June Jobs Report Indicates that US Economy Has Long Way to Go

Today's lackluster jobs numbers from June contribute the picture of a weak American economy, no longer falling off a cliff, but having a tremendously difficult time creating jobs and pulling itself out of the high unemployment that is sticking around after the recession has technically ended. The numbers do not really indicate a double-dip recession, (that's less likely, but could come as an aftermath of the European austerity push and stagnating growth in emerging markets) but they do indicate continued weakness in the largest economy in the world.

The meat of the jobs report is that we gained 100,000 non-census jobs, including 83,000 private sector jobs. That's an increase from last month, and jobs numbers tend to jump around from month to month, but it's clear that these numbers are not moving in the right direction at a sufficient rate. The unemployment rate went down, but mainly as a result of 652,000 workers leaving the labor force. 

The unfortunate thing about these reports is that they become part of the Washington horse-race. One monthly report cannot paint a clear picture of the direction of the economy. From the last few months and other data, however, it has become increasingly clear that bickering in the Senate over unemployment insurance and teachers' jobs looks silly in the face of this data. This is the worst recession since the Great Depression, and the simple truth is that more action must be taken to repair the economy and create jobs.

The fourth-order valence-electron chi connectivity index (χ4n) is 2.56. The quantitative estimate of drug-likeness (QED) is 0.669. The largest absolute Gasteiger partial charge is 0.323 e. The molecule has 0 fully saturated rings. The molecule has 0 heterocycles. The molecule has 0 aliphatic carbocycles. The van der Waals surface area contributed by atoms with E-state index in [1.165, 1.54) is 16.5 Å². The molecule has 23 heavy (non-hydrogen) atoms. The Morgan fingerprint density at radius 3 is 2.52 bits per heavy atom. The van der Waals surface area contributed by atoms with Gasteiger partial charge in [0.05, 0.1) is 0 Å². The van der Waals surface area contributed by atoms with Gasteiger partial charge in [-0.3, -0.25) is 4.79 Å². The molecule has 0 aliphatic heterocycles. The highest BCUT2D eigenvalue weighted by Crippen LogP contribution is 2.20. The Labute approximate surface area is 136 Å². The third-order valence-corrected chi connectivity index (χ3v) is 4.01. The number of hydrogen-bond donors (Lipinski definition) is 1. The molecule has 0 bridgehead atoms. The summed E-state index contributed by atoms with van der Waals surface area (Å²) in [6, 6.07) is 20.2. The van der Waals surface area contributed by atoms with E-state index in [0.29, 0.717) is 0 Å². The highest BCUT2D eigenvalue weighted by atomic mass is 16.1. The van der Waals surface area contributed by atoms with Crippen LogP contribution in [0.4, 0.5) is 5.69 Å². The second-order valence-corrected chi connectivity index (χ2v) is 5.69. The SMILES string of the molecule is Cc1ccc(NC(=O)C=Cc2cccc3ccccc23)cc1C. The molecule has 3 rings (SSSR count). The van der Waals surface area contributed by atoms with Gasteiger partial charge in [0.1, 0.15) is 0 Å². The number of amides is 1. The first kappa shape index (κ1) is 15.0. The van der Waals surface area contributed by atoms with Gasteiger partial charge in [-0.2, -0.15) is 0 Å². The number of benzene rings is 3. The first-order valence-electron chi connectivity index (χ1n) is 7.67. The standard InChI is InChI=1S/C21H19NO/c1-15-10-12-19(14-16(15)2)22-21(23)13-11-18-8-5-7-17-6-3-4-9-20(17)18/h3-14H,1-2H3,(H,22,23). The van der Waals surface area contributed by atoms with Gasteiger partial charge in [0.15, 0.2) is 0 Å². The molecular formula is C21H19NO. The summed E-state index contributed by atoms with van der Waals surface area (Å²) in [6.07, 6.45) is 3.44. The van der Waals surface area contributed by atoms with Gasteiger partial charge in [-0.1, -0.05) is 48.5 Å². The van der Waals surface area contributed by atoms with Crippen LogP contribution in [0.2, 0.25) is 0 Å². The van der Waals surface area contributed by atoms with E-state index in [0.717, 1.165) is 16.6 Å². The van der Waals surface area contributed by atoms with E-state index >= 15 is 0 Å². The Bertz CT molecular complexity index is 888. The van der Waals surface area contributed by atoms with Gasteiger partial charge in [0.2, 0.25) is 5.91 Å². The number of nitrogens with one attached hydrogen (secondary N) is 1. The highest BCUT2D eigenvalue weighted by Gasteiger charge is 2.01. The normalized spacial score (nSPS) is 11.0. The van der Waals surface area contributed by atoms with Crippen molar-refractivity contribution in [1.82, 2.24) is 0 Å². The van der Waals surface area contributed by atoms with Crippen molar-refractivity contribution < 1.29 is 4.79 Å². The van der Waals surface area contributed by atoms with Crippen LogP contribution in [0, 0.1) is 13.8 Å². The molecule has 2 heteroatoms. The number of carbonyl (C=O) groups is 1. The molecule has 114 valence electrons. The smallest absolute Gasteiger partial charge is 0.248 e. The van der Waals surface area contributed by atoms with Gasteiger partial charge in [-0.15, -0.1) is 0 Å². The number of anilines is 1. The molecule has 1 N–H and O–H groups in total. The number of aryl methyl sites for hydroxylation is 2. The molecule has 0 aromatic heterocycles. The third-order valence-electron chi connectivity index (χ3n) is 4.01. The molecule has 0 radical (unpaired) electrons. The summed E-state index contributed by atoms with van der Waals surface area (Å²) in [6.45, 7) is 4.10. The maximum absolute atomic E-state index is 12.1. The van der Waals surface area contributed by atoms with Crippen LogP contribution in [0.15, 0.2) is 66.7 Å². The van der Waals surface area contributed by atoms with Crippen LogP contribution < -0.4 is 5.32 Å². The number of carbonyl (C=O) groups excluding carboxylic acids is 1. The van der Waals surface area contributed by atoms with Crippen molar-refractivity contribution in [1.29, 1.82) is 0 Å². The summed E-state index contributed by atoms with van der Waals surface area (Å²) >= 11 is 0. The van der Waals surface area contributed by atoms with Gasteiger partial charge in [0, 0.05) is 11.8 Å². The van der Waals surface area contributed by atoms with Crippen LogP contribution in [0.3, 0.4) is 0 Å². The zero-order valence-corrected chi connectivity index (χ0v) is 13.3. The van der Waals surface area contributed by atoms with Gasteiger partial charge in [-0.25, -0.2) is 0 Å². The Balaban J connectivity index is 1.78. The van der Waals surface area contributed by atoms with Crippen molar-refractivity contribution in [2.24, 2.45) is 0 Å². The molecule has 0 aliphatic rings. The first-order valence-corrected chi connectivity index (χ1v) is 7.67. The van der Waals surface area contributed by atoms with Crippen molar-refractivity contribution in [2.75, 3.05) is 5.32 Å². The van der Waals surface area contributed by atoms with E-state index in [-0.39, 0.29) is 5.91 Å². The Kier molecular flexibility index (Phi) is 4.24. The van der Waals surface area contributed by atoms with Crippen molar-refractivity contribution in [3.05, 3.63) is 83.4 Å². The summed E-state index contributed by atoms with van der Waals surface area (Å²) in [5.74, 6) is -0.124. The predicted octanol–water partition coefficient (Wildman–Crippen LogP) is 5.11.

From The New York Times:


Update: An excerpt from President Obama delivered remarks this morning on the jobs report:

This morning, we received the June employment report.  It reflected the planned phase out of 225,000 temporary Census jobs.  But it also showed the sixth straight month of job growth in the private sector.  All told, our economy has created nearly 600,000 private sector jobs this year.  That’s a stark turnaround from the first six months of last year, when we lost 3.7 million jobs at the height of the recession.  

Now, make no mistake:  We are headed in the right direction.  But as I was reminded on a trip to Racine, Wisconsin, earlier this week, we’re not headed there fast enough for a lot of Americans.  We’re not headed there fast enough for me, either.  The recession dug us a hole of about 8 million jobs deep.  And we continue to fight headwinds from volatile global markets.  So we still have a great deal of work to do to repair the economy and get the American people back to work. 

That’s why we’re continuing a relentless effort across multiple fronts to keep this recovery moving.  And today, I’d like to make a quick announcement regarding new infrastructure investments under the Recovery Act -– investments that will create private sector jobs and make America more competitive.

Secretary Locke and Secretary Vilsack have joined me here today to announce that the Departments of Commerce and Agriculture will invest in 66 new projects across America that will finally bring reliable broadband Internet service to communities that currently have little or no access.

In the short term, we expect these projects to create about 5,000 construction and installation jobs around the country.  And once we emerge from the immediate crisis, the long-term economic gains to communities that have been left behind in the digital age will be immeasurable.

In sum: We're not falling off a cliff anymore, in large part because of Administration's actions; the stimulus continues to work - both right now and by investing in long-term prosperity; and there's much more to be done.